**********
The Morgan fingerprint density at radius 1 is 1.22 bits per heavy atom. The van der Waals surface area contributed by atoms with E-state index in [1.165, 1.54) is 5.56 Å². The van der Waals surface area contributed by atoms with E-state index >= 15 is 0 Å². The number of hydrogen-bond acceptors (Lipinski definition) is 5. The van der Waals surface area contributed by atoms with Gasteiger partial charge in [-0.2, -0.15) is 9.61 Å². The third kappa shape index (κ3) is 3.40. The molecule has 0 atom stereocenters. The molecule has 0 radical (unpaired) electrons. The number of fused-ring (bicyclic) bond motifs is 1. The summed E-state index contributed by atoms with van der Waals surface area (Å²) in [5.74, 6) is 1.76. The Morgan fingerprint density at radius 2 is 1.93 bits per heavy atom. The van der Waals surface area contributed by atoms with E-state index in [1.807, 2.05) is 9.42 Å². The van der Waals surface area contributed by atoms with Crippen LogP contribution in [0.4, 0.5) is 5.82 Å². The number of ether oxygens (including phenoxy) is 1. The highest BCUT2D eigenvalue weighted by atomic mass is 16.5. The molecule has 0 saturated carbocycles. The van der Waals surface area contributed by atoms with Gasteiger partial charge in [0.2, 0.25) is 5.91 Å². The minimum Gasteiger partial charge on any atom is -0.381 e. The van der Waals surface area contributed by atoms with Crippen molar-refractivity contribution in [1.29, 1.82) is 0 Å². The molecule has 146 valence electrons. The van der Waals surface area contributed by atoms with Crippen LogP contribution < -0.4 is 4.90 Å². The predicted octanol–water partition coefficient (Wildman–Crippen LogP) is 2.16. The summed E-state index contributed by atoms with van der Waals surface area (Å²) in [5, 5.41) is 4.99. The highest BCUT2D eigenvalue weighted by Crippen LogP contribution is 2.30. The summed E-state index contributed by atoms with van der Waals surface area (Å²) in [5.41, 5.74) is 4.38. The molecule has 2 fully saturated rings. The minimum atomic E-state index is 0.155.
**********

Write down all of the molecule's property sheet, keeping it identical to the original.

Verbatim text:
The Morgan fingerprint density at radius 1 is 1.22 bits per heavy atom. The van der Waals surface area contributed by atoms with E-state index in [1.165, 1.54) is 5.56 Å². The van der Waals surface area contributed by atoms with E-state index >= 15 is 0 Å². The number of hydrogen-bond acceptors (Lipinski definition) is 5. The van der Waals surface area contributed by atoms with Gasteiger partial charge in [-0.2, -0.15) is 9.61 Å². The third kappa shape index (κ3) is 3.40. The molecule has 0 atom stereocenters. The molecule has 0 radical (unpaired) electrons. The number of fused-ring (bicyclic) bond motifs is 1. The summed E-state index contributed by atoms with van der Waals surface area (Å²) in [5.74, 6) is 1.76. The Morgan fingerprint density at radius 2 is 1.93 bits per heavy atom. The van der Waals surface area contributed by atoms with E-state index in [1.807, 2.05) is 9.42 Å². The van der Waals surface area contributed by atoms with Crippen LogP contribution in [0.4, 0.5) is 5.82 Å². The number of ether oxygens (including phenoxy) is 1. The highest BCUT2D eigenvalue weighted by atomic mass is 16.5. The molecule has 0 saturated carbocycles. The van der Waals surface area contributed by atoms with Gasteiger partial charge in [0.2, 0.25) is 5.91 Å². The minimum Gasteiger partial charge on any atom is -0.381 e. The van der Waals surface area contributed by atoms with Crippen molar-refractivity contribution in [1.29, 1.82) is 0 Å². The molecule has 146 valence electrons. The van der Waals surface area contributed by atoms with Crippen LogP contribution < -0.4 is 4.90 Å². The predicted octanol–water partition coefficient (Wildman–Crippen LogP) is 2.16. The summed E-state index contributed by atoms with van der Waals surface area (Å²) in [5, 5.41) is 4.99. The highest BCUT2D eigenvalue weighted by Crippen LogP contribution is 2.30. The summed E-state index contributed by atoms with van der Waals surface area (Å²) in [5.41, 5.74) is 4.38. The molecule has 2 fully saturated rings. The minimum atomic E-state index is 0.155.